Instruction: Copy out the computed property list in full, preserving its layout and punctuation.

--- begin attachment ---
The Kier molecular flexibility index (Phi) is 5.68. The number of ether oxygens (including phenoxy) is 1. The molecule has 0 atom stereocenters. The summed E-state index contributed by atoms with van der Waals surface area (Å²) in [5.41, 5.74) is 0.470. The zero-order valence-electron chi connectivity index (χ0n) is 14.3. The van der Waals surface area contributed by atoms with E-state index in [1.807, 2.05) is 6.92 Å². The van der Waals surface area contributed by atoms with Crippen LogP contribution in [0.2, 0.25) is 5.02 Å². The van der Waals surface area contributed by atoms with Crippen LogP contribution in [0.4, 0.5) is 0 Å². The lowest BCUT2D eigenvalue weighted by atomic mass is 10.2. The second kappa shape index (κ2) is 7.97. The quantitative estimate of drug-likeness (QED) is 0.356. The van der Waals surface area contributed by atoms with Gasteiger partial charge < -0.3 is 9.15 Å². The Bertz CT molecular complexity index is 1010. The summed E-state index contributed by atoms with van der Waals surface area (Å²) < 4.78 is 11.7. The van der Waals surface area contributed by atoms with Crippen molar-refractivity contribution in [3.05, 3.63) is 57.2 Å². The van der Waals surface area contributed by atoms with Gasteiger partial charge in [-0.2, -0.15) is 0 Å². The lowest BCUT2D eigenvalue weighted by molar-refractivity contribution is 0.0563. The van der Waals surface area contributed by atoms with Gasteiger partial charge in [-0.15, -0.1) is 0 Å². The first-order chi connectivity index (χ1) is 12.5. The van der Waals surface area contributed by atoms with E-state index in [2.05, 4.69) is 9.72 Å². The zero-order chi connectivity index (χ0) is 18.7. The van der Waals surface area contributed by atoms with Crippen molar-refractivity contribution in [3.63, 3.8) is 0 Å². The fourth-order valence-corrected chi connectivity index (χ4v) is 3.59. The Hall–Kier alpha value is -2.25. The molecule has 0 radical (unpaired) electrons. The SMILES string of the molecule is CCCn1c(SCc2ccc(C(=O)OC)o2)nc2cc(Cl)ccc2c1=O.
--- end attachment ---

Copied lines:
The Kier molecular flexibility index (Phi) is 5.68. The number of ether oxygens (including phenoxy) is 1. The molecule has 0 atom stereocenters. The summed E-state index contributed by atoms with van der Waals surface area (Å²) in [5.41, 5.74) is 0.470. The zero-order valence-electron chi connectivity index (χ0n) is 14.3. The van der Waals surface area contributed by atoms with E-state index in [1.807, 2.05) is 6.92 Å². The van der Waals surface area contributed by atoms with Crippen LogP contribution in [0.2, 0.25) is 5.02 Å². The van der Waals surface area contributed by atoms with Crippen LogP contribution in [0.4, 0.5) is 0 Å². The lowest BCUT2D eigenvalue weighted by atomic mass is 10.2. The second kappa shape index (κ2) is 7.97. The quantitative estimate of drug-likeness (QED) is 0.356. The van der Waals surface area contributed by atoms with Gasteiger partial charge < -0.3 is 9.15 Å². The Bertz CT molecular complexity index is 1010. The summed E-state index contributed by atoms with van der Waals surface area (Å²) < 4.78 is 11.7. The van der Waals surface area contributed by atoms with Crippen molar-refractivity contribution in [3.05, 3.63) is 57.2 Å². The van der Waals surface area contributed by atoms with Gasteiger partial charge in [-0.2, -0.15) is 0 Å². The lowest BCUT2D eigenvalue weighted by molar-refractivity contribution is 0.0563. The van der Waals surface area contributed by atoms with Gasteiger partial charge in [-0.15, -0.1) is 0 Å². The first-order chi connectivity index (χ1) is 12.5. The van der Waals surface area contributed by atoms with E-state index in [2.05, 4.69) is 9.72 Å². The zero-order chi connectivity index (χ0) is 18.7. The van der Waals surface area contributed by atoms with Crippen molar-refractivity contribution in [3.63, 3.8) is 0 Å². The fourth-order valence-corrected chi connectivity index (χ4v) is 3.59. The Hall–Kier alpha value is -2.25. The molecule has 0 radical (unpaired) electrons. The SMILES string of the molecule is CCCn1c(SCc2ccc(C(=O)OC)o2)nc2cc(Cl)ccc2c1=O.